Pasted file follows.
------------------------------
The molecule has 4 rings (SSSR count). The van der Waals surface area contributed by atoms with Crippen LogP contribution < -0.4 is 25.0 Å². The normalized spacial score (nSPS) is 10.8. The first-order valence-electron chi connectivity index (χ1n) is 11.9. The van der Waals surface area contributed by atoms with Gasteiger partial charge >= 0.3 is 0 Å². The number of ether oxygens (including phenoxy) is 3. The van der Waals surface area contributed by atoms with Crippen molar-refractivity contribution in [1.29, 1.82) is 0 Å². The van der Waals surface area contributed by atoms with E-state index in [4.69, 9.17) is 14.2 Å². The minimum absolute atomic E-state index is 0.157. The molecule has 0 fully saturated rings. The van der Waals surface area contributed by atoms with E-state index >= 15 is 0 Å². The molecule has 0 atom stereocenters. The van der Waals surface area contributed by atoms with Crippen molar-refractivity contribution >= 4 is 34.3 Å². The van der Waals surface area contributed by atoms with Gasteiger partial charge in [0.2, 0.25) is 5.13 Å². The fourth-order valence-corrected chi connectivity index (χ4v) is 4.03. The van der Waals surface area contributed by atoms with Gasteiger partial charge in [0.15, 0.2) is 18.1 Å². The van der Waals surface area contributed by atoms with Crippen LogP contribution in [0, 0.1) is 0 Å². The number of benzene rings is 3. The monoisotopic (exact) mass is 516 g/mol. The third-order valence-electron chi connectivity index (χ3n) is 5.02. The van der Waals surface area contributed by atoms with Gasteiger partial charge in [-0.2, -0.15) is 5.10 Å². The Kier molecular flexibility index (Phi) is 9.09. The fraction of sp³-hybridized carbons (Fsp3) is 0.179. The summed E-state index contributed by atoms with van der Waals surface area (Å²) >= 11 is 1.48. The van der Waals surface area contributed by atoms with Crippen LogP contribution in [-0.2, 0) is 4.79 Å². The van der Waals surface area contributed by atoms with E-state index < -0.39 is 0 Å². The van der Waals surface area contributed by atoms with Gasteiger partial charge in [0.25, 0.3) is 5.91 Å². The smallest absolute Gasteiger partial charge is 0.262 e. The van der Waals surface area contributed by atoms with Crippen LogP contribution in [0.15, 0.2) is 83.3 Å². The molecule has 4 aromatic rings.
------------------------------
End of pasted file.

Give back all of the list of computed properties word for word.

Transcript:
The molecule has 4 rings (SSSR count). The van der Waals surface area contributed by atoms with Crippen LogP contribution < -0.4 is 25.0 Å². The normalized spacial score (nSPS) is 10.8. The first-order valence-electron chi connectivity index (χ1n) is 11.9. The van der Waals surface area contributed by atoms with Gasteiger partial charge >= 0.3 is 0 Å². The number of ether oxygens (including phenoxy) is 3. The van der Waals surface area contributed by atoms with Crippen molar-refractivity contribution in [1.29, 1.82) is 0 Å². The van der Waals surface area contributed by atoms with E-state index in [4.69, 9.17) is 14.2 Å². The minimum absolute atomic E-state index is 0.157. The molecule has 0 fully saturated rings. The van der Waals surface area contributed by atoms with E-state index >= 15 is 0 Å². The molecule has 0 atom stereocenters. The van der Waals surface area contributed by atoms with Crippen molar-refractivity contribution >= 4 is 34.3 Å². The van der Waals surface area contributed by atoms with Gasteiger partial charge in [0.2, 0.25) is 5.13 Å². The fourth-order valence-corrected chi connectivity index (χ4v) is 4.03. The van der Waals surface area contributed by atoms with Gasteiger partial charge in [0.15, 0.2) is 18.1 Å². The van der Waals surface area contributed by atoms with Crippen LogP contribution in [0, 0.1) is 0 Å². The number of benzene rings is 3. The monoisotopic (exact) mass is 516 g/mol. The third-order valence-electron chi connectivity index (χ3n) is 5.02. The van der Waals surface area contributed by atoms with Gasteiger partial charge in [-0.2, -0.15) is 5.10 Å². The Kier molecular flexibility index (Phi) is 9.09. The fraction of sp³-hybridized carbons (Fsp3) is 0.179. The summed E-state index contributed by atoms with van der Waals surface area (Å²) >= 11 is 1.48. The van der Waals surface area contributed by atoms with Crippen LogP contribution in [-0.2, 0) is 4.79 Å². The van der Waals surface area contributed by atoms with E-state index < -0.39 is 0 Å². The van der Waals surface area contributed by atoms with Gasteiger partial charge in [0.25, 0.3) is 5.91 Å². The smallest absolute Gasteiger partial charge is 0.262 e. The van der Waals surface area contributed by atoms with Crippen LogP contribution in [0.15, 0.2) is 83.3 Å². The molecule has 4 aromatic rings.